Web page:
At the top triangle is transforming organizations and communities. Pioneered in San Francisco, the Community Action Model (CAM) is a community-based participatory approach that changes social policy through youth leadership development and policy action.4 The CAM has led to tremendous success in tobacco control policy achievements in San Francisco (see http://sanfranciscotobaccofreeproject.org/.).
At center of the top triangle is population health data science (PHDS) is the art and science of transforming data into actionable knowledge to improve health. Actionable knowledge is knowledge that influences, informs, or optimizes decision making. PHDS supports decision quality. PHDS has five analytic domains: (1) description: measuring the burden of risk factors and outcomes; (2) prediction: early targeting of prevention and response strategies; (3) explanation: testing causal pathways for designing prevention strategies, and discovering and testing new causal pathways; (4) simulation: modeling processes for epidemiologic and decision insights; and (5) optimization: optimizing decision-making, priority-setting, and resource allocation.
A NewSmart organization is designed for optimal learning, adaptation, innovation, and continuous improvement by using the following psychological concepts: (a) positivity (promote positive emotions, minimize negative emotions); (b) self-determination theory (promote intrinsic motivation by supporting innate human drives for autonomy, relatedness, and competence); and (c) psychological safety (feeling safe to speak freely; to experiment, fail, and learn; to seek and give constructive feedback; to challenge others’ thinking, including the “boss”).
At first, Figure 2 may seem overwhelmingly complex—it is! Instead, start with Figure 1. Try it on for size. When ready, return to Figure 2 and start with “transforming self and inter-personal relationships.” To “be the change you wish to see in the world”5 you must commit to lifelong learning, critical self-reflection, and transforming self and interpersonal relationships. Before designing and leading change, we must be open to changing self. Transformation is an iterative journey. While you do not need a road map to take a journey, sometimes it helps.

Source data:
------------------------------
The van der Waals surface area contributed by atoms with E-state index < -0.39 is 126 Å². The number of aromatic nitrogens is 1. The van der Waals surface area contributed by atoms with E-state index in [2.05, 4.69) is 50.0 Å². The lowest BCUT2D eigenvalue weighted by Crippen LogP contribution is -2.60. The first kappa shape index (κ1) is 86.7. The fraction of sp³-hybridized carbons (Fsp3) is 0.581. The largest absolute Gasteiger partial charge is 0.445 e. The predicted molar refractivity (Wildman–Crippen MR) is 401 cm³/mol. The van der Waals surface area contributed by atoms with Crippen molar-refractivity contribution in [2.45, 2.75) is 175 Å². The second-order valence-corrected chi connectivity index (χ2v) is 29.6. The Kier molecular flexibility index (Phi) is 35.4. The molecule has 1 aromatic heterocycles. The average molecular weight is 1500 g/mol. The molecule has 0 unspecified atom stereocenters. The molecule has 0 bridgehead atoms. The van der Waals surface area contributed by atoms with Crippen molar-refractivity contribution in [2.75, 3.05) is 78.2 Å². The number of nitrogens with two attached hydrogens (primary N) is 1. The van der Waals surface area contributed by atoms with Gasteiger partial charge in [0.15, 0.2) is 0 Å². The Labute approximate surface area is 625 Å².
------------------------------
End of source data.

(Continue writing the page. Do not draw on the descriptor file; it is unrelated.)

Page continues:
Peruse the full document (link below). Experiment. Ask questions. Give us feedback. How can we improve?
Read full document here:
Aragón TJ, Garcia BA. We will be the best at getting better! An introduction to population health lean. eScholarship.org; 2017. Available from https://escholarship.org/uc/item/825430qn
Hess E. Humility is the New Smart: Rethinking human excellence in the smart machine age. Oakland, CA: Berrett-Koehler Publishers, a BK Business Book; 2017. ↩
Maccoby M, Norman CL, Norman CJ, Margolies R. Transforming health care leadership: A systems guide to improve patient care, decrease costs, and improve population health. 1st ed. Jossey-Bass; 2013. ↩
Hennessey-Lavery S,Smith ML,Esparza AA,Hrushow A,Moore M, Reed DF. The community action model: a community-driven model designed to address disparities in health. Am J Public Health. 2005;95(4):611–616. ↩
Although this quote has been attributed to Mahatma Gandhi, what he actually said was “If we could change ourselves, the tendencies in the world would also change. As a man changes his own nature, so does the attitude of the world change towards him. … We need not wait to see what others do.” (source: NY Times, 2011, https://nyti.ms/2koF6gI ) ↩